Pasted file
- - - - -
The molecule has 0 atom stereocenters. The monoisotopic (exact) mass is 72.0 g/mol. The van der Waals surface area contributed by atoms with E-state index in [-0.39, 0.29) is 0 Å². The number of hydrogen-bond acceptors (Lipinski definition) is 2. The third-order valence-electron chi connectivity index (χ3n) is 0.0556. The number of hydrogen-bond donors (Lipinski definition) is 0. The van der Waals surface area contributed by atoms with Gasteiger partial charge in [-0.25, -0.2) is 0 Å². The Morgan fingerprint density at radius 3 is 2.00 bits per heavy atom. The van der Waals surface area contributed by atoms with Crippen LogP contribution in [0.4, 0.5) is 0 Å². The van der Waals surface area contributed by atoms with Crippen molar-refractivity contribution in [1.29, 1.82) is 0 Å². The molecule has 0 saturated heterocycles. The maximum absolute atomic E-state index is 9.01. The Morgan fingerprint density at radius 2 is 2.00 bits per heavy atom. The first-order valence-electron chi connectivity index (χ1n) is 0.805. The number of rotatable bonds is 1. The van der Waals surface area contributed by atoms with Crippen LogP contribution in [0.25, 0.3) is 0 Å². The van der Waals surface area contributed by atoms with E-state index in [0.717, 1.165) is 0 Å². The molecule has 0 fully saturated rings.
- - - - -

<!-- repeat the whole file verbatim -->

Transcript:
The molecule has 0 atom stereocenters. The monoisotopic (exact) mass is 72.0 g/mol. The van der Waals surface area contributed by atoms with E-state index in [-0.39, 0.29) is 0 Å². The number of hydrogen-bond acceptors (Lipinski definition) is 2. The third-order valence-electron chi connectivity index (χ3n) is 0.0556. The number of hydrogen-bond donors (Lipinski definition) is 0. The van der Waals surface area contributed by atoms with Gasteiger partial charge in [-0.25, -0.2) is 0 Å². The Morgan fingerprint density at radius 3 is 2.00 bits per heavy atom. The van der Waals surface area contributed by atoms with Crippen LogP contribution in [0.4, 0.5) is 0 Å². The van der Waals surface area contributed by atoms with Crippen molar-refractivity contribution in [1.29, 1.82) is 0 Å². The molecule has 0 saturated heterocycles. The maximum absolute atomic E-state index is 9.01. The Morgan fingerprint density at radius 2 is 2.00 bits per heavy atom. The first-order valence-electron chi connectivity index (χ1n) is 0.805. The number of rotatable bonds is 1. The van der Waals surface area contributed by atoms with Crippen LogP contribution in [0.25, 0.3) is 0 Å². The van der Waals surface area contributed by atoms with E-state index in [0.717, 1.165) is 0 Å². The molecule has 0 fully saturated rings.